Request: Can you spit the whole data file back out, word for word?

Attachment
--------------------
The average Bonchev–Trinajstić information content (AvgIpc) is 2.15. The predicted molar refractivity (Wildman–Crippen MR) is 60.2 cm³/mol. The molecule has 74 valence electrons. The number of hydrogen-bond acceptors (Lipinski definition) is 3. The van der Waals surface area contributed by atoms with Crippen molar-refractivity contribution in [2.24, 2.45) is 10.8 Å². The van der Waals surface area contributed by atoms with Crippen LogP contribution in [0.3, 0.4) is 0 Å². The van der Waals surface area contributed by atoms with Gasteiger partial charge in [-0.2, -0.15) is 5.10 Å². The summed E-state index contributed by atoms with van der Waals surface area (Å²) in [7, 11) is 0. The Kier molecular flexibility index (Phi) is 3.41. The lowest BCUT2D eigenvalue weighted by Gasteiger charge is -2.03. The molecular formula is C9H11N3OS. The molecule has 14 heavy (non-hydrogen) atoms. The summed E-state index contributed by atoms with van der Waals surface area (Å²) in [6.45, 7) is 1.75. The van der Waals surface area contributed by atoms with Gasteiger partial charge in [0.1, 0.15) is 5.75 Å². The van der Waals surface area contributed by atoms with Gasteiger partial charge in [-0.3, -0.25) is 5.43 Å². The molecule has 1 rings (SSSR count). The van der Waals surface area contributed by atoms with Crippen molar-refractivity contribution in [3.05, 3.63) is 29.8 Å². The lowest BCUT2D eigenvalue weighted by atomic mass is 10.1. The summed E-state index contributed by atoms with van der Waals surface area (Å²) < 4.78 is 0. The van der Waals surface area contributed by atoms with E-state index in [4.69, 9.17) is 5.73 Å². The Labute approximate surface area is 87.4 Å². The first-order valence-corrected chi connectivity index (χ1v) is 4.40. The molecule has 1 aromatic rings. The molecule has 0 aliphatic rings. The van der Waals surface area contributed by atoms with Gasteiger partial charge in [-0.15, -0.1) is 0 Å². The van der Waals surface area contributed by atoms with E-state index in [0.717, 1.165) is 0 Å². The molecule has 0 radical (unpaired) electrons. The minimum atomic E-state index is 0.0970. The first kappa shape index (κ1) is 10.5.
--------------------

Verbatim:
The average Bonchev–Trinajstić information content (AvgIpc) is 2.15. The predicted molar refractivity (Wildman–Crippen MR) is 60.2 cm³/mol. The molecule has 74 valence electrons. The number of hydrogen-bond acceptors (Lipinski definition) is 3. The van der Waals surface area contributed by atoms with Crippen molar-refractivity contribution in [2.24, 2.45) is 10.8 Å². The van der Waals surface area contributed by atoms with Crippen LogP contribution in [0.3, 0.4) is 0 Å². The van der Waals surface area contributed by atoms with Gasteiger partial charge in [-0.2, -0.15) is 5.10 Å². The summed E-state index contributed by atoms with van der Waals surface area (Å²) in [7, 11) is 0. The Kier molecular flexibility index (Phi) is 3.41. The lowest BCUT2D eigenvalue weighted by Gasteiger charge is -2.03. The molecular formula is C9H11N3OS. The molecule has 14 heavy (non-hydrogen) atoms. The summed E-state index contributed by atoms with van der Waals surface area (Å²) in [6.45, 7) is 1.75. The van der Waals surface area contributed by atoms with Gasteiger partial charge in [0.1, 0.15) is 5.75 Å². The van der Waals surface area contributed by atoms with Gasteiger partial charge in [-0.3, -0.25) is 5.43 Å². The molecule has 1 rings (SSSR count). The van der Waals surface area contributed by atoms with Crippen molar-refractivity contribution in [3.05, 3.63) is 29.8 Å². The lowest BCUT2D eigenvalue weighted by atomic mass is 10.1. The summed E-state index contributed by atoms with van der Waals surface area (Å²) < 4.78 is 0. The van der Waals surface area contributed by atoms with E-state index in [4.69, 9.17) is 5.73 Å². The Labute approximate surface area is 87.4 Å². The first-order valence-corrected chi connectivity index (χ1v) is 4.40. The molecule has 1 aromatic rings. The molecule has 0 aliphatic rings. The van der Waals surface area contributed by atoms with Gasteiger partial charge in [-0.15, -0.1) is 0 Å². The van der Waals surface area contributed by atoms with E-state index in [0.717, 1.165) is 0 Å². The molecule has 0 radical (unpaired) electrons. The minimum atomic E-state index is 0.0970. The first kappa shape index (κ1) is 10.5.